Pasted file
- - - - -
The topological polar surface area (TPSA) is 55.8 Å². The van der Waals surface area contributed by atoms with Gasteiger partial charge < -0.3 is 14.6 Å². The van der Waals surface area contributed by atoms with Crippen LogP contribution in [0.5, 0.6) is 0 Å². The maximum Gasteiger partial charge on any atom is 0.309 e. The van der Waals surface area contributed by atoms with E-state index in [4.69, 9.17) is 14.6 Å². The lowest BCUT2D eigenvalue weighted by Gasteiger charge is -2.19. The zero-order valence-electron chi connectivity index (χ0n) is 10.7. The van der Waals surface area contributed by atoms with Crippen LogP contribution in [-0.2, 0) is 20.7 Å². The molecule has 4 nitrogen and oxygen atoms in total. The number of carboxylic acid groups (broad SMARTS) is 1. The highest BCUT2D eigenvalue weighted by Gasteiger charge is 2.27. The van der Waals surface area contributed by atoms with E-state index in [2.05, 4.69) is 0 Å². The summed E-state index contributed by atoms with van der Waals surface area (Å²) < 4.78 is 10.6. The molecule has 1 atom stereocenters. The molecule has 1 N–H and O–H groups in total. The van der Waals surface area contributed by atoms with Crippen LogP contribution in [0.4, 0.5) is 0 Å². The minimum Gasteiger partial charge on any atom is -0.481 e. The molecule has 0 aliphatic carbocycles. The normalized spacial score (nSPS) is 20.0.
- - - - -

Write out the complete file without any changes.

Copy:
The topological polar surface area (TPSA) is 55.8 Å². The van der Waals surface area contributed by atoms with Gasteiger partial charge < -0.3 is 14.6 Å². The van der Waals surface area contributed by atoms with Crippen LogP contribution in [0.5, 0.6) is 0 Å². The maximum Gasteiger partial charge on any atom is 0.309 e. The van der Waals surface area contributed by atoms with E-state index in [4.69, 9.17) is 14.6 Å². The lowest BCUT2D eigenvalue weighted by Gasteiger charge is -2.19. The zero-order valence-electron chi connectivity index (χ0n) is 10.7. The van der Waals surface area contributed by atoms with Crippen LogP contribution in [-0.2, 0) is 20.7 Å². The molecule has 4 nitrogen and oxygen atoms in total. The number of carboxylic acid groups (broad SMARTS) is 1. The highest BCUT2D eigenvalue weighted by Gasteiger charge is 2.27. The van der Waals surface area contributed by atoms with E-state index in [2.05, 4.69) is 0 Å². The summed E-state index contributed by atoms with van der Waals surface area (Å²) < 4.78 is 10.6. The molecule has 1 atom stereocenters. The molecule has 1 N–H and O–H groups in total. The van der Waals surface area contributed by atoms with Crippen LogP contribution in [0.4, 0.5) is 0 Å². The minimum Gasteiger partial charge on any atom is -0.481 e. The molecule has 0 aliphatic carbocycles. The normalized spacial score (nSPS) is 20.0.